I will, however, share some of the things that I've learned that I feel are things that are safe to pass on at this point in time....

Off The Shelf Oils

Most all of the finishing oils on the market are blends that are based off of either boiled linseed oil (BLO)(which isn't really boiled at all) or some type of tung oil variant but rarely pure tung oil (PTO). Some have varnishes or urethanes in them and most contain heavy metal dryers.

Ex. - Teak oil, Teak Oil Finish, Danish Oil, Tru-Oil, Tung Oil Finish, Tung Oil, Circa 1830/1850, Antique Oil, Waterlox, Tried & True, Finishing Oil, etc

These off the shelf blends work OK for most applications but fail for some. I could write novels on the combos I've tried and the results I've achieved but the take away is that they don't always work, or better put, they don't always match up to the wood being worked on.

Most failures come from the fact that they don't adhere well enough, aren't water resistant, or cloud the grain/obscure the beauty.

Mix Your Own

I now prefer to mix my own blend. This allows me to tailor the blend to suit the needs of the particular wood being worked on.

Maybe I want to have a high level of shine, maybe I want a satin sheen, or somewhere in between?

One day it's a hard stabilized wood like maple that I'm working on and the next day it's an un-stabilized oily African Blackwood, there's many variables to consider. I like to be able to make the necessary changes on the fly vs having to follow what a can has in it and hope for the best.

What to Use on What

There are two (basic) distinct categories that I break wood into when deciding on the blend that I'll be using.

1. Non-Oily Woods = Oil/Varnish Blend

2. Oily Woods = Wiping Varnish Blend

Oil/Varnish Blend = BLO or PTO / Thinner / Varnish

*Note - if you're going to use tung oil be sure to buy "PTO" - the more expensive "Pure" or "Raw"version.

**Note - PTO has no dryers and takes much longer than BLO to fully cure. PTO is superior to BLO in the results it provides but you need great patience to use this stuff. Be sure to keep this in mind when adding coats and before use.

Wiping Varnish Blend = Thinner / Varnish

*Note - I've never tried this but many people use shellac on oily woods. Shellac drives me insane but has great waterproofing qualities and because of that it's still something I'll be working with in future testing.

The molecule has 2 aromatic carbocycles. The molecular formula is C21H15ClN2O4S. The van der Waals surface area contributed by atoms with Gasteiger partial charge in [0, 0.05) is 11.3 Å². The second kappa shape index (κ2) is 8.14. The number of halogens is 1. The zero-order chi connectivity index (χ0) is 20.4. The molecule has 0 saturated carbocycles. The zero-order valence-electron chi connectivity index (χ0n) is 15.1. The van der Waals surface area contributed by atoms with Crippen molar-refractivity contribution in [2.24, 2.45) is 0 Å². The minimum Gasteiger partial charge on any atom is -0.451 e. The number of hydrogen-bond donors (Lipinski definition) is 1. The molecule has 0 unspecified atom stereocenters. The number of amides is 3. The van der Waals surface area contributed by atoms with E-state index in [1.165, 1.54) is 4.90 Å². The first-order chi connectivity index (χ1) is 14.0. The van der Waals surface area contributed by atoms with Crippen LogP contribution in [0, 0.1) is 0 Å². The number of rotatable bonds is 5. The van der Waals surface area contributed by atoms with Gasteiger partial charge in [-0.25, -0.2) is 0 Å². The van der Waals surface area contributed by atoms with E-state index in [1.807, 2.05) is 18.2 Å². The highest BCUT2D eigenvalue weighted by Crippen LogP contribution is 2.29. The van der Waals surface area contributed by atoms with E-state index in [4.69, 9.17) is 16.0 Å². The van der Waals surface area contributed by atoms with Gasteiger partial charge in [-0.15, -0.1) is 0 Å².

Adjusting the Blend

To achieve more shine - add more oil.

To get more water resistance - add more varnish.

To make the mix flow/spread easier/better (or even soak in better) - use more thinner.

Then there's....

Poly = Don't bother unless you want plasti-dipped handles. This stuff can substitute as varnish but will be more plasticky than spar even.

Lacquer = Cheap looking, like you spray painted the handle

How Many Coats?

Use many very thin coats vs a few thick coats!

I've found that 5-6 really thin coats to be the magic point where I start to like what I see and can expect it to not wash off too easily. More is better though you can expect to at some point cross over into a bit too much with some woods. I define "a bit too much" as to where the handle looks and feels gaudy. There is sometimes a fine line between a nice build up that's glossy and the "old ship's deck" look, know what I mean? 😊

So, have I just given you the answer to how to finish your handles? Well sort of. If you were paying attention you should have realized that I've labeled the basics but that you're going to have to play around and figure out what works best with different woods. There is no one simple answer here, not if you want really nice results anyway. I do hope that what I've given you here helps to inspire you to try your hand at mixing your own oil finish blends and going for that true custom finish on your handles.

#knife, #knives, #handle, #custom, #kitchen, #chef, #cook, #Martell, #tungoil, #linseedoil, #woodfinish

Tuesday, September 20, 2016

Martell Knives - Here are some recently completed....

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Martell Knives @

#Martell, #Dave, #Chef, #Knives, # Knife, #Japanese, Custom, #Kitchen
Here's a brief showing of some of my more recent re-handle work on Japanese factory chef knives.

240mm Akifusa gyuto in dyed (orange) box elder burl....

Hiromoto in box elder burl...

Hiromoto AS Vegetable Cleaver...

Hiromoto White Steel Gyuto...

Teruyasu Fujiwara santoku & Gesshin Ginga sujihiki...

Hiromoto AS in koa....

Yoshihiro Blue Steel gyuto converted to western style handle...

Mr. Itou R-2 gyuto...

Kramer Zwilling

Glestain gyuto - lots of blade work and handle done in amboyna burl....

Fujiwara Teruyasu Denka in Ironwood Burl.....

Takamura Uchigumo 240mm gyuto in Russian Karelian Birch....

Hiromoto AS...

#Martell, #Dave, #Chef, #Knives, # Knife, #Japanese, Custom, #Kitchen